New tensions erupt in Nevada redistricting fight
A partisan and ethnically charged fight over drawing Nevada’s legislative and congressional districts is flaring up once again after what appeared might be a breakthrough.
Democrats on Friday announced they wanted to negotiate redistricting plans after Republicans unveiled the census data on which their maps are based. But when Republicans set conditions for the talks that included distributing minorities along the lines of the GOP plan, Democrats fired back with a scathing rejection.
“Rather than come to the table to have an open discussion about where we can find common ground, the Republican caucus immediately demanded a racially gerrymandered and patently unconstitutional redistricting plan,” Senate Majority Leader Steven Horsford, D-Las Vegas, and Assembly Speaker John Oceguera, D-Las Vegas, said in a joint statement that called the GOP logic “absurd” and condemned Republican “posturing.”
Republicans called for one congressional district that contains a majority of Hispanics, along with four state Senate and eight state Assembly districts with Hispanic majorities. While Republicans say the plan strengthens Hispanic communities’ ability to elect candidates of their choice, Democrats say the arrangement takes Hispanic influence out of other voting districts and requires drawing district boundaries that disregard municipal ones.
Democratic leaders accused the opposing party of “trying to engineer election results the Republican Party cannot get in a map that does not pack minority voters.”
Another Republican term for negotiation is that the maps not give one party a monopoly of power; the GOP says the Democrats’ plans guarantee Democratic dominance.
The new impasse came hours after another one cleared up. A Senate committee on Thursday voted to advance the Democrats’ second version of redistricting plans toward a Senate vote, and decided not to hear the Republicans’ plan because the GOP was not releasing the census data in a readable format.
The census data in question reveals street names and other geographical information used to generate the map drawing. It is already available in the 194 pages of the Republicans’ written redistricting bill, but in Census Bureau code indecipherable to the untrained eye. Democrats wanted the data translated into a format that could be manipulated on a public “workstation” computer in the legislative building in Carson City.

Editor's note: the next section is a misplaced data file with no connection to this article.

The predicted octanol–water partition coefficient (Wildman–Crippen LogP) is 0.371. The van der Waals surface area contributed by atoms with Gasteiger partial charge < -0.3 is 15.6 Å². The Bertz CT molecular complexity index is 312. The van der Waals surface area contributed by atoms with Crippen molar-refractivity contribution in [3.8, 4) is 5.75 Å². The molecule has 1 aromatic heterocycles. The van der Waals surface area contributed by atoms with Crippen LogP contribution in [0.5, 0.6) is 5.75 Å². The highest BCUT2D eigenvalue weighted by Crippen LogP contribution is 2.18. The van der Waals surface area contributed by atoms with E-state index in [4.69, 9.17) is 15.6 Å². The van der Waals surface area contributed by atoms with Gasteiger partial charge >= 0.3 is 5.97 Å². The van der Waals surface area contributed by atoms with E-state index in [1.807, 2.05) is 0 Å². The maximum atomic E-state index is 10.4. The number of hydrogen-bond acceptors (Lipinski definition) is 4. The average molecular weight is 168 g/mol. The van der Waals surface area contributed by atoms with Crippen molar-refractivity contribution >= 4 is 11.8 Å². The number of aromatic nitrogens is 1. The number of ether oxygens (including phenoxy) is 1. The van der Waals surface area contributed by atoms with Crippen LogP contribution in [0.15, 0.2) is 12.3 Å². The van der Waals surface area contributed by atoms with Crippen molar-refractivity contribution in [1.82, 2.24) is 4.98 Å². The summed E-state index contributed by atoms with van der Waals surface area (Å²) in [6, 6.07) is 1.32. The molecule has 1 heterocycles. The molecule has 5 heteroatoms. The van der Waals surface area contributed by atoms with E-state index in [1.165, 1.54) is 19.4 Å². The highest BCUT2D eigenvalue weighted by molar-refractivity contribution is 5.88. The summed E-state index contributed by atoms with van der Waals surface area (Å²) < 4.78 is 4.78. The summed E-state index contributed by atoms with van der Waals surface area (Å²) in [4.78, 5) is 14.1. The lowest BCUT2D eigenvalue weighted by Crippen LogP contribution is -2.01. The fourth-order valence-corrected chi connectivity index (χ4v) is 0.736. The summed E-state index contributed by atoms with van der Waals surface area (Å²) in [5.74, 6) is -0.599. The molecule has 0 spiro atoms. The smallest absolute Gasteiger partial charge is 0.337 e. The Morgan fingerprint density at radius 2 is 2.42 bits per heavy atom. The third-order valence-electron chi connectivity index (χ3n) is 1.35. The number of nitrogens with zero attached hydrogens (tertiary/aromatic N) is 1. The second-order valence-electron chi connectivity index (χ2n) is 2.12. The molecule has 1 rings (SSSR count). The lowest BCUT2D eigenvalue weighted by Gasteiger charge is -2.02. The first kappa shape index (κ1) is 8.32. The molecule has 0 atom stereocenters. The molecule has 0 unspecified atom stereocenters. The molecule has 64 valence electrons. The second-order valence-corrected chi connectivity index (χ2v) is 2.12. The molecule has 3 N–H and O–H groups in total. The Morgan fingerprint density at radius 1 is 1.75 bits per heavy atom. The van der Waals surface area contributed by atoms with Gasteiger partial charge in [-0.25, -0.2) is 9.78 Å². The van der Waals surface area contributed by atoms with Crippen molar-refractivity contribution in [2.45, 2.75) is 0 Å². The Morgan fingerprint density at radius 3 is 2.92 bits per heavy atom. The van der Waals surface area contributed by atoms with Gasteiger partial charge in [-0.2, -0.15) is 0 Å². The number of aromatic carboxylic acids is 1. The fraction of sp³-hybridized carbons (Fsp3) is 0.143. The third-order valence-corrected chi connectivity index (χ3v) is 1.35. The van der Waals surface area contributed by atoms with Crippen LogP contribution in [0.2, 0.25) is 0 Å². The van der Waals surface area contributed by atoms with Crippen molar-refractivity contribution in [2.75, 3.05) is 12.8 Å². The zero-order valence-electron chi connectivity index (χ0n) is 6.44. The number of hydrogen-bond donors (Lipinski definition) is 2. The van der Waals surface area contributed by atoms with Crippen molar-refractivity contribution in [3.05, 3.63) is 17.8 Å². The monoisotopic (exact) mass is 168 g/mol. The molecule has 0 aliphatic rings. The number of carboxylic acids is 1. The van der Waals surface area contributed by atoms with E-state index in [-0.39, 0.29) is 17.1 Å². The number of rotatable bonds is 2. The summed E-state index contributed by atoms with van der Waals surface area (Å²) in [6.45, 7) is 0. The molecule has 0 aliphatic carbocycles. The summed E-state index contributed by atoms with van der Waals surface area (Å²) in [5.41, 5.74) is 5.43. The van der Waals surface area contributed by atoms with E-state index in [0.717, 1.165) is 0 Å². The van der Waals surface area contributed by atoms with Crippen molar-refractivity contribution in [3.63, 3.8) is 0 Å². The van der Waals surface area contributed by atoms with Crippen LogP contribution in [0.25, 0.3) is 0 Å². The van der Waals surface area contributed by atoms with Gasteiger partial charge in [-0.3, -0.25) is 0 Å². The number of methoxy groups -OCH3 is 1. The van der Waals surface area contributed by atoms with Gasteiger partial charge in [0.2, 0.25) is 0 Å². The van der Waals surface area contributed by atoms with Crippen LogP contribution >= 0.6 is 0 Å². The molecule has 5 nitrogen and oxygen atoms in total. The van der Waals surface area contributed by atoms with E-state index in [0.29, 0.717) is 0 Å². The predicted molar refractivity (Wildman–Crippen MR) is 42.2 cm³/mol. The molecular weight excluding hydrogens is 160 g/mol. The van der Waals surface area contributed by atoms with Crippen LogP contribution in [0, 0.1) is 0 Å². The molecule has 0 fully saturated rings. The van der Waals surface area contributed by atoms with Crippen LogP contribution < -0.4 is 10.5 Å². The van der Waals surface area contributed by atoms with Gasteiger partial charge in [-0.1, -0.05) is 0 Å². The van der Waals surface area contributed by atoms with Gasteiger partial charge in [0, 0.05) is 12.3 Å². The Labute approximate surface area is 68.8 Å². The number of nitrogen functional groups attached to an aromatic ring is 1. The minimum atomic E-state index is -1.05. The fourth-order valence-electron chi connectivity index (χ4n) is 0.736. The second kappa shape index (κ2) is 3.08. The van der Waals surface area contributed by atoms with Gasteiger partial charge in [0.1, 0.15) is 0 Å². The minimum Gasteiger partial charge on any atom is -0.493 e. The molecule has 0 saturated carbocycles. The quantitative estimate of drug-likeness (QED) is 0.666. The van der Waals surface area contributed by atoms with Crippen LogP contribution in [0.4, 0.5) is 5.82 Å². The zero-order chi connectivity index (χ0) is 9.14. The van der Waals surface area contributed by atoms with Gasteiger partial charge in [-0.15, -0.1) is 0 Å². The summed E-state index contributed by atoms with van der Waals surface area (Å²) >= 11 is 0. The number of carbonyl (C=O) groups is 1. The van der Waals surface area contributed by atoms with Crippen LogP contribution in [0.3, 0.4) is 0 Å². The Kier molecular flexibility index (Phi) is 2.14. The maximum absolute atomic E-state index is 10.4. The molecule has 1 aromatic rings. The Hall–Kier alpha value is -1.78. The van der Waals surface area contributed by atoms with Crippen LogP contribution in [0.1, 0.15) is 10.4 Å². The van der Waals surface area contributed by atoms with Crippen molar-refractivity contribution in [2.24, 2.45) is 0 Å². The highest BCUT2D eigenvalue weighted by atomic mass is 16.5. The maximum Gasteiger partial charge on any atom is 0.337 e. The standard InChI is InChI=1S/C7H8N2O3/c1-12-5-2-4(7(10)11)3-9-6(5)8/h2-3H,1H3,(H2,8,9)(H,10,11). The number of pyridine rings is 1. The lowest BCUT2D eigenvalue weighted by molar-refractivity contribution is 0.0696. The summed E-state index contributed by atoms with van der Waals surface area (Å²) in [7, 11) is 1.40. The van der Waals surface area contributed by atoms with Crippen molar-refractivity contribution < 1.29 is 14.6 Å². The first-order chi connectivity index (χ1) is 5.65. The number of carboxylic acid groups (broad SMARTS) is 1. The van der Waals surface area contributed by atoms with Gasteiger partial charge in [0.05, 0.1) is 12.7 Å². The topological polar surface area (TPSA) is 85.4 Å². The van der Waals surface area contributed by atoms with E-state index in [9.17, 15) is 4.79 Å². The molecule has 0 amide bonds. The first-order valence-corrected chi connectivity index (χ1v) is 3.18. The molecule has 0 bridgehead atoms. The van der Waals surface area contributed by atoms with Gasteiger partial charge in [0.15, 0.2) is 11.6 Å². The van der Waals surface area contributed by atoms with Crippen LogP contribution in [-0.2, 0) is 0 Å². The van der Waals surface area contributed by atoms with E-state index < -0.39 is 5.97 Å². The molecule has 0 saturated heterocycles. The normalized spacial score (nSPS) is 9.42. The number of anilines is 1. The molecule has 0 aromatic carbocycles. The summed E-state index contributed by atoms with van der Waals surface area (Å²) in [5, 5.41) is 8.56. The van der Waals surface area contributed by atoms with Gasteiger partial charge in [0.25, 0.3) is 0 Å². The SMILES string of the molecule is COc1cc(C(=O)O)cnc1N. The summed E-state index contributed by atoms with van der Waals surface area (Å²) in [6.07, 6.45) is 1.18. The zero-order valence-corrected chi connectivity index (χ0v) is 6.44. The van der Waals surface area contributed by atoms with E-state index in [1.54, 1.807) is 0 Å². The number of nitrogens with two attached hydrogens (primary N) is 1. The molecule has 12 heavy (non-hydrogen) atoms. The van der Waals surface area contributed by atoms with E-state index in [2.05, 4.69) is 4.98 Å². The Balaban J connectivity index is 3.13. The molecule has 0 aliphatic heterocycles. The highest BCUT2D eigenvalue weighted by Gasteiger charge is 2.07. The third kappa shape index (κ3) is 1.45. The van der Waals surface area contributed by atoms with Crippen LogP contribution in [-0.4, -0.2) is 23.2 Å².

Republicans had said they only received one call – from a political group out of state – requesting the information. Nonpartisan legislative lawyers said the Republicans were not legally obligated to put the data on the public workstation.
The data became a bargaining chip, with Republicans saying they did not want to release it if Democrats fast-tracked their own plans through. The first set of Democratic maps was approved after some public hearings, then a rapid succession of committee meetings and floor sessions.
Republican Gov. Brian Sandoval vetoed the Democrats’ first plan last Saturday, calling it partisan gerrymandering and suggesting it would violate the Voter Rights Act by the way it distributed minorities. Democrats said the governor’s veto itself was partisan.
Democrats said Friday they would only discuss the plans with Republicans if they came to the bargaining table without preconditions.
Redistricting happens every 10 years to account for shifts in population and is based on updated census data. Nevada is getting a new, fourth seat in the House of Representatives after rapid growth in the past decade.
Lawsuits have been filed in both state and federal court, arguing lawmakers are incapable of fairly redrawing voting boundaries.